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Oil plunges on easing geopolitical tensions, China demand outlook

Brent crude fell $2.13 to $90.73 a barrel, a 2.3% loss



Oil plunges on easing geopolitical tensions, China demand outlook
GNN Media: Representational Photo

Oil fell on Thursday as geopolitical tensions eased slightly and rising numbers of COVID-19 cases in China added to worries over demand in the world's largest crude importer.

Poland and NATO on Wednesday said a missile that crashed inside NATO member Poland was probably a stray fired by Ukraine's air defences and not a Russian strike, easing fears of the war between Russia and Ukraine spilling across the border.

"Thankfully, those fears have abated and the situation de-escalated, which has seen oil gains unwound," said Craig Erlam, senior market analyst at OANDA. "China remains a downside risk for oil in the near term."

Brent crude fell $2.13 to $90.73 a barrel, a 2.3% loss, by 10:58 a.m. ET (15:58 GMT). U.S. West Texas Intermediate (WTI) crude slid $2.87, or 3.4%, to $82.72 per barrel.

China reported rising daily COVID-19 infections and Chinese refiners have asked to reduce Saudi crude volume in December, Reuters has reported, while also slowing Russian crude purchases.

"Struggling Chinese consumption is embodied in sinking domestic need for both Russian and Saudi crude oil," said Tamas Varga of oil broker PVM.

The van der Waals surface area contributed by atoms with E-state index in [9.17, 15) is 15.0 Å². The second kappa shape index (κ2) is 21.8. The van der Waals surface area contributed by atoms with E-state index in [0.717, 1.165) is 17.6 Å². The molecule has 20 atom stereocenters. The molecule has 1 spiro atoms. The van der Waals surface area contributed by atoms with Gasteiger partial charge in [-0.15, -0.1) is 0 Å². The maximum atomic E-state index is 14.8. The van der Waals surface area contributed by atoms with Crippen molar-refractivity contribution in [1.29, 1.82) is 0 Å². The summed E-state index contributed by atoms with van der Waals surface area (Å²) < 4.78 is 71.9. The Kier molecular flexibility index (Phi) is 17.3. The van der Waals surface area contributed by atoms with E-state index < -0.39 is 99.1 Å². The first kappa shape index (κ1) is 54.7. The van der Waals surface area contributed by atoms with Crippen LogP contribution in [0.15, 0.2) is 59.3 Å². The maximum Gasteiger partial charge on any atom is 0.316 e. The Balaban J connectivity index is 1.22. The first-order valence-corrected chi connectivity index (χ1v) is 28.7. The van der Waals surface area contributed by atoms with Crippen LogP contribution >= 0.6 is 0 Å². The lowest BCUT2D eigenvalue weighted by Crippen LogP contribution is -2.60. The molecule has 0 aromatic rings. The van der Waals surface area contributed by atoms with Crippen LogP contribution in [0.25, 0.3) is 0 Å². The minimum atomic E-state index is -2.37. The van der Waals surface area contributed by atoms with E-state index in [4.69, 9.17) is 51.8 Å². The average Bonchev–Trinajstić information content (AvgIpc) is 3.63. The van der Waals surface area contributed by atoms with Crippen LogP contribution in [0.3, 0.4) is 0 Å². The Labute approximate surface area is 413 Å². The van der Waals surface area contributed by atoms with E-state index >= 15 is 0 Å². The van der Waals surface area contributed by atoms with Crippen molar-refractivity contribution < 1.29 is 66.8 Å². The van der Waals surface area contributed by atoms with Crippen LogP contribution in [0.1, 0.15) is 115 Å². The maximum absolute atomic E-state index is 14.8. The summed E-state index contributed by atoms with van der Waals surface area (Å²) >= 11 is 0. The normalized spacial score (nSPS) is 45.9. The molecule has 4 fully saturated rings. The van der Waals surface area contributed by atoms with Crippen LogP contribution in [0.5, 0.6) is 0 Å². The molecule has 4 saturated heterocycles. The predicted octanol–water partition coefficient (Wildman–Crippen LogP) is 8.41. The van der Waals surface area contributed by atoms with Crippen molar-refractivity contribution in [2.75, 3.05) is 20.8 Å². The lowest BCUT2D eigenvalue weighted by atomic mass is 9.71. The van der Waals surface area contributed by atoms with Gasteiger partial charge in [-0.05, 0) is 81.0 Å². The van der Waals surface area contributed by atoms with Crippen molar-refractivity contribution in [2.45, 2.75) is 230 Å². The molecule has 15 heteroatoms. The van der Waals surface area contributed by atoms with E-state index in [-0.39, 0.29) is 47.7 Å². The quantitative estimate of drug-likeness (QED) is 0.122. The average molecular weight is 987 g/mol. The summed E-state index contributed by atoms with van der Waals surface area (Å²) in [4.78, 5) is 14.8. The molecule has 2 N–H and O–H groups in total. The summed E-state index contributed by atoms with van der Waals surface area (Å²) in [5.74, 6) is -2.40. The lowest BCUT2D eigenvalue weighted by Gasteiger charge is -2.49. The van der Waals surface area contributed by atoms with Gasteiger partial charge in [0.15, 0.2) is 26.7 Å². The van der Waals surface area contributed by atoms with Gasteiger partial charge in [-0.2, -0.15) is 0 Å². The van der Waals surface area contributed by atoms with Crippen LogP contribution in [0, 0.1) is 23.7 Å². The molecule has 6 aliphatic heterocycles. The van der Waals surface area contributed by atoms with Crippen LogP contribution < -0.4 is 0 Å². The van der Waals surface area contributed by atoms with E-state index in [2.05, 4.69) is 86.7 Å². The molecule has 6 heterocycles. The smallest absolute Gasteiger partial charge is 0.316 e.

While China's COVID caseload is small compared with the rest of the world, it maintains stringent policies to quash outbreaks before they spread, dampening fuel demand.

Adding to the pressure, the dollar rose as investors digested mixed U.S. economic data. A stronger dollar makes dollar-denominated oil more expensive for holders of other currencies.

St. Louis Federal Reserve President James Bullard said a basic monetary policy rule would require rates to rise to at least around 5%, while stricter assumptions would recommend rates above 7%.

"I think it's another one of these days here where the macroeconomic outlook is sufficiently poor, for a sell off in oil prices, because of the diminished demand outlook," said John Kilduff, partner at Again Capital LLC in New York.

Oil gained some support from official figures that U.S. crude stocks fell by a bigger than expected 5 million barrels in the most recent week.

Supply is also tightening in November as OPEC and its allies, known collectively as OPEC+, implement their latest output controls to support the market.